Some of this year’s hottest exchange-traded funds are starting to look like a flash in the pan.

When the dollar’s 21 percent, nine-month rally through mid-March was hurting returns for investors in stocks outside the U.S., ETFs that hedge against declines in other currencies made sense. Now, with an index of the dollar little changed in September, investors have directed the least money into such products in almost a year.

While these funds outperform their naked, or unhedged, counterparts when the U.S. currency strengthens, buyers have felt the pinch as the greenback’s rally leveled off and stocks fell. Direxion Investments’ leveraged Japan fund paced declines with a 26 percent slump. James Doyle, a spokesman for New York- based Direxion at JCPR Inc., didn’t have an immediate comment when reached by phone Monday.

“Hedging of the U.S. dollar actually hurt you more than you would have been hurt if you didn’t hedge,” said Gary Stringer, chief investment officer at Stringer Asset Management LLC in Memphis, Tennessee. “Maybe this particular niche won’t be as popular as it was earlier in the year.”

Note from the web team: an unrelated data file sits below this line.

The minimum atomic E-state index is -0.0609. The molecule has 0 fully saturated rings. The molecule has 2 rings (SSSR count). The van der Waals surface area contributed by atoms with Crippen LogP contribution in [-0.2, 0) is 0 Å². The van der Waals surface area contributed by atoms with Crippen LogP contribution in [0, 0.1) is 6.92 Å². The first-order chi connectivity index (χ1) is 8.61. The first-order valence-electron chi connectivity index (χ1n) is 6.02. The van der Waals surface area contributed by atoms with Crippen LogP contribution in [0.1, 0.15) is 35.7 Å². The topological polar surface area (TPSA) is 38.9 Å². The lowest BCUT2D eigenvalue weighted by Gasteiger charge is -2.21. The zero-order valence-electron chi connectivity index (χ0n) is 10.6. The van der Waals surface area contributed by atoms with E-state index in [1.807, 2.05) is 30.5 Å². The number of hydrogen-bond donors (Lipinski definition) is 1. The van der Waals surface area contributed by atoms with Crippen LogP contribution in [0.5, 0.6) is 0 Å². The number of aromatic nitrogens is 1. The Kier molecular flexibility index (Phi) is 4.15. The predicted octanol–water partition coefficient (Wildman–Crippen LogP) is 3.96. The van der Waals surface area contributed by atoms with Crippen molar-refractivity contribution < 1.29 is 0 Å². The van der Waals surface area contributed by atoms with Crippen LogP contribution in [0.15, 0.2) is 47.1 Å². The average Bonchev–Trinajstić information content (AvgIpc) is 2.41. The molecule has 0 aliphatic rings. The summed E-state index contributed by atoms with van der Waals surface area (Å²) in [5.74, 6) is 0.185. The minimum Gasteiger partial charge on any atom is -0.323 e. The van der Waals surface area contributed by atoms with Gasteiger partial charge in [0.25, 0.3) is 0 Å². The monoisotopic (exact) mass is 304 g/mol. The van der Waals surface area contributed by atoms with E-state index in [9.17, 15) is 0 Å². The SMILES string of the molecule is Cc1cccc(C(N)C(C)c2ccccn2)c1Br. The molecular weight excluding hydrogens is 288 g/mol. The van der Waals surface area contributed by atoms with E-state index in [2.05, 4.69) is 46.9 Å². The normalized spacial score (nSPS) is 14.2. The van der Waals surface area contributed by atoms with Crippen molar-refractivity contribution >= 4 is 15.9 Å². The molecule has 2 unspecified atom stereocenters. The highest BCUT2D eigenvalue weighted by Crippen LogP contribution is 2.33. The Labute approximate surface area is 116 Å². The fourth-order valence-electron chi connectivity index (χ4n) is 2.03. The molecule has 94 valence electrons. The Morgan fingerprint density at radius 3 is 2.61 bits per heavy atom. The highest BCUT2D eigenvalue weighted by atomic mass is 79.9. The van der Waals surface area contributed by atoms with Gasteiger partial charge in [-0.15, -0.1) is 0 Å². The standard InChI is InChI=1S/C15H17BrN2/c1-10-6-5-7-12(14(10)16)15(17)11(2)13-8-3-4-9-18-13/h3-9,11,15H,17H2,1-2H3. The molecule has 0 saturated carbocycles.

The company, which manages about $300 million, began lowering its currency hedges during the March-June period and now has none, he said.

Currency-hedged products attracted $794 million of inflows this month, the least since last October, data compiled by Bloomberg show. That’s down from as much as $11.5 billion in March and only 4 percent of money gained by U.S. ETFs in September.

That poses a problem for fund sellers. The likes of BlackRock Inc. and State Street Corp. have created 42 hedged funds since Dec. 31 in an attempt to capture some of the $47.3 billion that’s flowed into these products. 

Fund Flows

The latest funds have garnered less than 2 percent of inflows. And with performance deteriorating, ETF companies are left competing for a shrinking supply of fresh money.

All of the 41 equity ETFs that have a currency hedge and were created more than three months ago lost money this quarter. Japanese funds have spearheaded losses, as the yen appreciated 2.2 percent versus the dollar.